(UPDATED 1:35 p.m. with Beacon Economics comments) NORTH BAY -- Unemployment rates across the North Bay continued to edge downward from historically high levels, as hospitality and leisure continued to add seasonal jobs in most counties, according to figures released from the state Employment Development Department.
Sonoma County's unemployment rate in May was 9.4 percent, down from the previous month at 9.9 percent and below the year-ago estimate of 10 percent. The county added 3,700 jobs over the course of one month, with significant gains in manufacturing, which includes wineries, at 700 jobs, leisure and hospitality at 600 jobs and construction and trade, transportation and utilities at 400 apiece. Sonoma County added 1,800 jobs over the year, the only county to do so across the North Coast.
Marin County continued to post the lowest rate in California, with unemployment at 7.4 percent in May, down from 7.6 percent in April and 9 percent a year ago. Industry specifics aren't available for Marin, which is part of a three-county West Bay Region that includes San Francisco and San Mateo counties. Across that region, leisure and hospitality posted 1,300 jobs, below the average gain for this time of year of 1,900 jobs.
Napa County dropped from 9.6 percent in April to 8.7 percent in May, down from the year-ago estimate of 9 percent. Leisure and hospitality added 100 jobs over the previous month and 400 over the course of the year, while trade, transportation and utilities added 200 jobs from April to May. Manufacturing was flat over the past month, but has posted 300 jobs over the year.
Solano County's rate edged down from 11.5 percent in April to 11.3 percent in May, below the year ago rate of 11.6 percent. Monthly growth occurred in trade, transportation and utilities, construction and manufacturing, posting 100 jobs apiece
Mendocino County's dropped a full point, from 11.6 percent in April to 10.6 percent in May, but only slightly down from the year-ago estimate of 10.8 percent. Farming added the most positions over the month, with 250, while mining and logging added 100 and leisure and hospitality added 80 jobs.
Likewise in Lake County, monthtly growth in farming helped the county see the biggest decrease in unemployment, though the rate remained well above that of its North Coast neighbors, at 16.8 percent in May compared to 18.2 percent in April and just below the year-ago rate of 17.1 percent. Farming adding 450 jobs, while government added 130 positions -- bucking the trend of its neighboring counties, which either cut or had no change in government jobs.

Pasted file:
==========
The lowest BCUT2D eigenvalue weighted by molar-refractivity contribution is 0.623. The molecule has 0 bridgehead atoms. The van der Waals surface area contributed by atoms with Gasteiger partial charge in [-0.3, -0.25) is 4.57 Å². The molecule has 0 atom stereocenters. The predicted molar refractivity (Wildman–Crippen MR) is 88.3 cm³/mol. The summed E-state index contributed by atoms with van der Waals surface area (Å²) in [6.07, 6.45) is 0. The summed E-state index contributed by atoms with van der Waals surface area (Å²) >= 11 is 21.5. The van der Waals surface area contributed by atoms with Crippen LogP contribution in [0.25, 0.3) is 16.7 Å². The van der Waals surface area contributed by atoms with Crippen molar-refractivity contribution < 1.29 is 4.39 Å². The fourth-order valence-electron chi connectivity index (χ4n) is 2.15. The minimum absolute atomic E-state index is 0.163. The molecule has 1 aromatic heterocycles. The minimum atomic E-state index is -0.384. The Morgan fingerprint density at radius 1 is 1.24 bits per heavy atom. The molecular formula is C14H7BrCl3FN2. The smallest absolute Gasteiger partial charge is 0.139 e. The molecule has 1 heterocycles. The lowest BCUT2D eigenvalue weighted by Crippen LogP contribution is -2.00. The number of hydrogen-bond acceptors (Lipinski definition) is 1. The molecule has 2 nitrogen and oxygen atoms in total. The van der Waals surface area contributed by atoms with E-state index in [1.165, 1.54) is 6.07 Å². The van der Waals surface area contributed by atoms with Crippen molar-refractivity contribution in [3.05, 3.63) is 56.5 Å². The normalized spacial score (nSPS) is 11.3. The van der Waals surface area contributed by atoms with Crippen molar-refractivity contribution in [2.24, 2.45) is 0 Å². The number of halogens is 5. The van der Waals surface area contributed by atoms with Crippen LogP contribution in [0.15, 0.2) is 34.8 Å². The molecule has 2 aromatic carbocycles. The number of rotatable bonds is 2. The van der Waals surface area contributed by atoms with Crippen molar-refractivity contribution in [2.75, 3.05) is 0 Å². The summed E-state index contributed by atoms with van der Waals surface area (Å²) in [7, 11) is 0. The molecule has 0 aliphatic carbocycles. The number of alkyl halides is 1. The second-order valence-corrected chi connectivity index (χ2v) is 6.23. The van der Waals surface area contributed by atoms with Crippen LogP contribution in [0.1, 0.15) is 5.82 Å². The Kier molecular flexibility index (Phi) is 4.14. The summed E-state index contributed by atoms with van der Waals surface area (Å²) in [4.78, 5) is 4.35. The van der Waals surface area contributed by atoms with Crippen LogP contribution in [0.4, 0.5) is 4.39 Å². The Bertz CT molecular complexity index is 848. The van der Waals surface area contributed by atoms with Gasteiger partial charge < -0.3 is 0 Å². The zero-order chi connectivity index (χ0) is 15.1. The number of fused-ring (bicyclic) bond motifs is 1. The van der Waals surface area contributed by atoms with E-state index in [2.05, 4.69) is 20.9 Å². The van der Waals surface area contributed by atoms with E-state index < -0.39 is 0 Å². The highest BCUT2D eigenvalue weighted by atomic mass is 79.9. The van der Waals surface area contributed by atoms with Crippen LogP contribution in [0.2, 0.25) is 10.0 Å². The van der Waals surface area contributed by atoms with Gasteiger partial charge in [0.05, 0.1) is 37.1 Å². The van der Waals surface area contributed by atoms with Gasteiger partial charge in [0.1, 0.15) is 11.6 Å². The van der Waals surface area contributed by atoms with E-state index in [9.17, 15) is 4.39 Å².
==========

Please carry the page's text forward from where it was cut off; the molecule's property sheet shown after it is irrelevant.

California's rate was at 11.4 percent, while the national rate dropped to 8.7 percent.
Following is the analysis of Beacon Economics on the state unemployment rate:
Golden State Employment A Roller Coaster Ride: California reported a job loss of 29,200 jobs between April and May - the largest in the nation. Although jarring at first glance, the state's overall long-term trend is one of job growth. For some time, California has been in a pattern of gaining jobs one month and losing them the next - rendering a single month's figures deceiving. This roller coaster ride is a result of the ongoing push and pull between regions and industries that are adding jobs and those that have not yet turned the corner. However, overall, job losses in the still-depressed industries and regions are decelerating, while job gains are accelerating. By 2012 look for more consistent month-to-month growth figures.- Unemployment Edges Down Again: California's unemployment rate fell for the 5th consecutive month, dropping from 11.8% in April to 11.7% in May. However, as we've reported in the past, this is largely a result of people dropping out of the labor force. The state's labor force has shrunk by 152,800 people since March 2010.- Regional Rise and Fall: In an example of the month-to-month variances being seen in employment data, Los Angeles County experienced the biggest job loss in California (-17,100) from April to May, after gaining jobs between March and April. The Inland Empire (-6,400), Orange County (-5,100) and Oakland (-1,700) also lost jobs. On the other side of the coin, San Diego (+3,100), Ventura (+2,000), and Santa Rosa (+1,700) added jobs.